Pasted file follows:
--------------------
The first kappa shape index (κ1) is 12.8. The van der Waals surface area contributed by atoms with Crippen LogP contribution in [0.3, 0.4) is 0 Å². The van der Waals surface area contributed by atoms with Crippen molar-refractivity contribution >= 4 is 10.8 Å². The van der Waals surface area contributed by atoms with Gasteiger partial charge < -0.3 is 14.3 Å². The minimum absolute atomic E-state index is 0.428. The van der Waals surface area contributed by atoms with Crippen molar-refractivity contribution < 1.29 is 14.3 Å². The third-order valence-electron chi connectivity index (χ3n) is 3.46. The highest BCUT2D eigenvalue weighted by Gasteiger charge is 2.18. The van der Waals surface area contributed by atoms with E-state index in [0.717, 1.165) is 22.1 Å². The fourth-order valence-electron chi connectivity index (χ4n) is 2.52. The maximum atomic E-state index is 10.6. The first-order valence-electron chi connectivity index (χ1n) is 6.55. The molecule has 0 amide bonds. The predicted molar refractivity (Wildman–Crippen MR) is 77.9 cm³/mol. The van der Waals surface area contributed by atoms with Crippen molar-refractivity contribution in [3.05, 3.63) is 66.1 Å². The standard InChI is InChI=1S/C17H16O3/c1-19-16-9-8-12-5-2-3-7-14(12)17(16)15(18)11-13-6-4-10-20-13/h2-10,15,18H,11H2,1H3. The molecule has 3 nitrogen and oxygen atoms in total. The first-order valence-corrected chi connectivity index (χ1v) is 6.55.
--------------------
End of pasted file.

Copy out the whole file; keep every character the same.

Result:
The first kappa shape index (κ1) is 12.8. The van der Waals surface area contributed by atoms with Crippen LogP contribution in [0.3, 0.4) is 0 Å². The van der Waals surface area contributed by atoms with Crippen molar-refractivity contribution >= 4 is 10.8 Å². The van der Waals surface area contributed by atoms with Gasteiger partial charge < -0.3 is 14.3 Å². The minimum absolute atomic E-state index is 0.428. The van der Waals surface area contributed by atoms with Crippen molar-refractivity contribution < 1.29 is 14.3 Å². The third-order valence-electron chi connectivity index (χ3n) is 3.46. The highest BCUT2D eigenvalue weighted by Gasteiger charge is 2.18. The van der Waals surface area contributed by atoms with E-state index in [0.717, 1.165) is 22.1 Å². The fourth-order valence-electron chi connectivity index (χ4n) is 2.52. The maximum atomic E-state index is 10.6. The first-order valence-electron chi connectivity index (χ1n) is 6.55. The molecule has 0 amide bonds. The predicted molar refractivity (Wildman–Crippen MR) is 77.9 cm³/mol. The van der Waals surface area contributed by atoms with Crippen molar-refractivity contribution in [3.05, 3.63) is 66.1 Å². The standard InChI is InChI=1S/C17H16O3/c1-19-16-9-8-12-5-2-3-7-14(12)17(16)15(18)11-13-6-4-10-20-13/h2-10,15,18H,11H2,1H3. The molecule has 3 nitrogen and oxygen atoms in total. The first-order valence-corrected chi connectivity index (χ1v) is 6.55.